Fentanyl Crisis Resource
Fentanyl (an extremely potent and dangerous synthetic opioid) continues to be a major contributor to drug overdoses in California, including among our youth.
A new type of brightly colored "rainbow” Fentanyl had been found in the U.S., including in California. This is a potentially fatal drug found in pills and powders in a variety of bright colors, shapes, and sizes. Any pill, regardless of its color, shape, or size, that does not come from a healthcare provider or pharmacist can potentially contain Fentanyl and be deadly. Recently, brightly colored Fentanyl, referred to as “rainbow” Fentanyl, has begun circulating in illegal markets. “Rainbow” Fentanyl can be found in many forms, including pills, powders, and blocks that can resemble sidewalk chalk or candy.
California has education and prevention resources, including a program that offers free Naloxone, a life-saving medication used to reverse opioid overdose, for qualified organizations. For more information, go to: https://www.cdph.ca.gov/Programs/OPA/Pages/NR22-148.aspx
Knowledge can save lives and stop drug overdose. Know the signs of an overdose:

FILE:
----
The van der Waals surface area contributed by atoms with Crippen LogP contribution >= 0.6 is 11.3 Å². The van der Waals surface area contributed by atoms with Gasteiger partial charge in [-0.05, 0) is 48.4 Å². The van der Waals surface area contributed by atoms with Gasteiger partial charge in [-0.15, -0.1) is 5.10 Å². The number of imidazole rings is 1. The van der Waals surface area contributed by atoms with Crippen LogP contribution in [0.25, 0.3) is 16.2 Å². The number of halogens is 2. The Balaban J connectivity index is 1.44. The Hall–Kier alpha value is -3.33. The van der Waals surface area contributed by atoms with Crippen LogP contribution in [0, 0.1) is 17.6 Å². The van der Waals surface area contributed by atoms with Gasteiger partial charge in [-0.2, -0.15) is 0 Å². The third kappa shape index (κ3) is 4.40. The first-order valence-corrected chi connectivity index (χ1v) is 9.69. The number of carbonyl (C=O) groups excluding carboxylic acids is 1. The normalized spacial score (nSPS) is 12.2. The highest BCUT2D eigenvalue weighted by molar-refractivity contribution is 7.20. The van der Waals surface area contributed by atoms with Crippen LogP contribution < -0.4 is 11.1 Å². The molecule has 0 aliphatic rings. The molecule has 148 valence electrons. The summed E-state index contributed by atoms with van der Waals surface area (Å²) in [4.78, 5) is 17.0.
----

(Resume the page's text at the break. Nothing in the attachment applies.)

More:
- Small, constricted "pinpoint pupils”
- Falling asleep or losing consciousness
- Slow, weak, or no breathing
- Choking or gurgling sounds
- Limp body
- Cold and/or clammy skin
- Discolored skin (especially on lips and nails)
Learn about Fentanyl's impact on young people and families through the "Dead on Arrival" documentary.
Key Fentanyl Resources
Learn more about Fentanyl and consider how Naloxone, a life-saving medication used to reverse an opioid overdose, can be used by trained individuals in the school setting.
Links to articles, facts sheets, videos, and more
- Education on Fentanyl - Ed Source
- How to talk to your kids about drugs
- Rainbow Fentanyl Alert
- DEA Fentanyl Facts Sheet
- Stop an overdose
One in four children has seen drugs for sale on social media. Snapchat - 56% saw it advertised, Facebook - 47% saw drugs advertised, and Instagram - 55% saw drugs advertised. Below is a list of emojis used.
Curriculum and Classroom Resources
- Operation Prevention
- Everfi's Prescription Drug Safety
- Song for Charlie
- DEA's One Pill Can Kill Campaign
- Partnership to End Addiction
- Suicide and Substance Use Hotline (24/7) - Call 1-800-662-HELP (4357)
- NIDA for Teens
- Talk.They Hear You Campaign - SAMHSA